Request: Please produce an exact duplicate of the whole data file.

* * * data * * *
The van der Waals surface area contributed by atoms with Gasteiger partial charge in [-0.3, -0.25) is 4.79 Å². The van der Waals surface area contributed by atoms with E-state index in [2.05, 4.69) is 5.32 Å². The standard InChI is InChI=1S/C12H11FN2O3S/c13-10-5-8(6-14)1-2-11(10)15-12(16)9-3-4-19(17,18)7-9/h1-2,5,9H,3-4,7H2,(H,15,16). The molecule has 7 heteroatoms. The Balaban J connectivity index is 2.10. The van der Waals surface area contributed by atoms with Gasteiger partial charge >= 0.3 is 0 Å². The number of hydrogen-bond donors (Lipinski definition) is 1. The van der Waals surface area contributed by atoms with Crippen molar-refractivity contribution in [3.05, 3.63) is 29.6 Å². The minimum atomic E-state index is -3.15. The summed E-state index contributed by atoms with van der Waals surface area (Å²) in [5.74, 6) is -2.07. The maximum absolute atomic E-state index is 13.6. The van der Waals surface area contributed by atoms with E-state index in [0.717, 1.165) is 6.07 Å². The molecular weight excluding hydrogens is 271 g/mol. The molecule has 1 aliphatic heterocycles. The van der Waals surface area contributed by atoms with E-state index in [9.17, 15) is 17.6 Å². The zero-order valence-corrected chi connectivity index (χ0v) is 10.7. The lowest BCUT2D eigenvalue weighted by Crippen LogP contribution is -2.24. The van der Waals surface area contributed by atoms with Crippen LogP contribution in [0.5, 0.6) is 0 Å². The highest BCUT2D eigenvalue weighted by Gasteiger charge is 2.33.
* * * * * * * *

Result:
The van der Waals surface area contributed by atoms with Gasteiger partial charge in [-0.3, -0.25) is 4.79 Å². The van der Waals surface area contributed by atoms with E-state index in [2.05, 4.69) is 5.32 Å². The standard InChI is InChI=1S/C12H11FN2O3S/c13-10-5-8(6-14)1-2-11(10)15-12(16)9-3-4-19(17,18)7-9/h1-2,5,9H,3-4,7H2,(H,15,16). The molecule has 7 heteroatoms. The Balaban J connectivity index is 2.10. The van der Waals surface area contributed by atoms with Gasteiger partial charge >= 0.3 is 0 Å². The number of hydrogen-bond donors (Lipinski definition) is 1. The van der Waals surface area contributed by atoms with Crippen molar-refractivity contribution in [3.05, 3.63) is 29.6 Å². The minimum atomic E-state index is -3.15. The summed E-state index contributed by atoms with van der Waals surface area (Å²) in [5.74, 6) is -2.07. The maximum absolute atomic E-state index is 13.6. The van der Waals surface area contributed by atoms with E-state index in [0.717, 1.165) is 6.07 Å². The molecular weight excluding hydrogens is 271 g/mol. The molecule has 1 aliphatic heterocycles. The van der Waals surface area contributed by atoms with E-state index in [9.17, 15) is 17.6 Å². The zero-order valence-corrected chi connectivity index (χ0v) is 10.7. The lowest BCUT2D eigenvalue weighted by Crippen LogP contribution is -2.24. The van der Waals surface area contributed by atoms with Crippen LogP contribution in [0.5, 0.6) is 0 Å². The highest BCUT2D eigenvalue weighted by Gasteiger charge is 2.33.